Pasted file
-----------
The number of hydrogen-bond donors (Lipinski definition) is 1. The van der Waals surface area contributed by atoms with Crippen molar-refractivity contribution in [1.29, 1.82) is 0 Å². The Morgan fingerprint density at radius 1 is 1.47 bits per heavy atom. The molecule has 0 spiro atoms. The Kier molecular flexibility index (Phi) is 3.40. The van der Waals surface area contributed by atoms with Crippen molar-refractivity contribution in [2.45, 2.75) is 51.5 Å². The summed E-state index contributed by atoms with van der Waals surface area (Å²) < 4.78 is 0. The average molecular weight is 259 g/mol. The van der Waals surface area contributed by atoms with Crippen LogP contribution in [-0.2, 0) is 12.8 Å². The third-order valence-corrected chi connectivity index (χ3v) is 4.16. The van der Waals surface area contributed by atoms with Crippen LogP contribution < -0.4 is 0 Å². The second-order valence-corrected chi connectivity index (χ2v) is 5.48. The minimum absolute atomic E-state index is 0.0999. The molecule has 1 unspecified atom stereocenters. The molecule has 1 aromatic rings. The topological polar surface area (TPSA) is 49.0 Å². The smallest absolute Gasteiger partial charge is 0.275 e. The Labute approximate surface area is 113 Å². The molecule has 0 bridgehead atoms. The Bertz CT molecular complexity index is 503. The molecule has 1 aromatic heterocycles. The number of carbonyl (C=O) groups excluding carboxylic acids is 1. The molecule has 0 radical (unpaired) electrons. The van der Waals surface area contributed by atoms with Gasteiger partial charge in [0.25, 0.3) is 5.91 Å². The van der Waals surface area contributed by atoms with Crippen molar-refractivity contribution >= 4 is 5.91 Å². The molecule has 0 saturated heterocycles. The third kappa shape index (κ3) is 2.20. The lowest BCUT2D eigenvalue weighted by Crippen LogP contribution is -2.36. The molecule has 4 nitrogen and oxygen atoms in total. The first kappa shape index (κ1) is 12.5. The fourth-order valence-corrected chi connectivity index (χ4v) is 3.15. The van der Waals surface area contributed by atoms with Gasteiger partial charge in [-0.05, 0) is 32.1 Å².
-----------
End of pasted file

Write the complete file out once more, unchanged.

The number of hydrogen-bond donors (Lipinski definition) is 1. The van der Waals surface area contributed by atoms with Crippen molar-refractivity contribution in [1.29, 1.82) is 0 Å². The Morgan fingerprint density at radius 1 is 1.47 bits per heavy atom. The molecule has 0 spiro atoms. The Kier molecular flexibility index (Phi) is 3.40. The van der Waals surface area contributed by atoms with Crippen molar-refractivity contribution in [2.45, 2.75) is 51.5 Å². The summed E-state index contributed by atoms with van der Waals surface area (Å²) < 4.78 is 0. The average molecular weight is 259 g/mol. The van der Waals surface area contributed by atoms with Crippen LogP contribution in [-0.2, 0) is 12.8 Å². The third-order valence-corrected chi connectivity index (χ3v) is 4.16. The van der Waals surface area contributed by atoms with Crippen LogP contribution < -0.4 is 0 Å². The second-order valence-corrected chi connectivity index (χ2v) is 5.48. The minimum absolute atomic E-state index is 0.0999. The molecule has 1 unspecified atom stereocenters. The molecule has 1 aromatic rings. The topological polar surface area (TPSA) is 49.0 Å². The smallest absolute Gasteiger partial charge is 0.275 e. The Labute approximate surface area is 113 Å². The molecule has 0 bridgehead atoms. The Bertz CT molecular complexity index is 503. The molecule has 1 aromatic heterocycles. The number of carbonyl (C=O) groups excluding carboxylic acids is 1. The molecule has 0 radical (unpaired) electrons. The van der Waals surface area contributed by atoms with Gasteiger partial charge in [0.25, 0.3) is 5.91 Å². The van der Waals surface area contributed by atoms with Crippen molar-refractivity contribution >= 4 is 5.91 Å². The molecule has 0 saturated heterocycles. The third kappa shape index (κ3) is 2.20. The lowest BCUT2D eigenvalue weighted by Crippen LogP contribution is -2.36. The molecule has 4 nitrogen and oxygen atoms in total. The first kappa shape index (κ1) is 12.5. The fourth-order valence-corrected chi connectivity index (χ4v) is 3.15. The van der Waals surface area contributed by atoms with Gasteiger partial charge in [-0.05, 0) is 32.1 Å².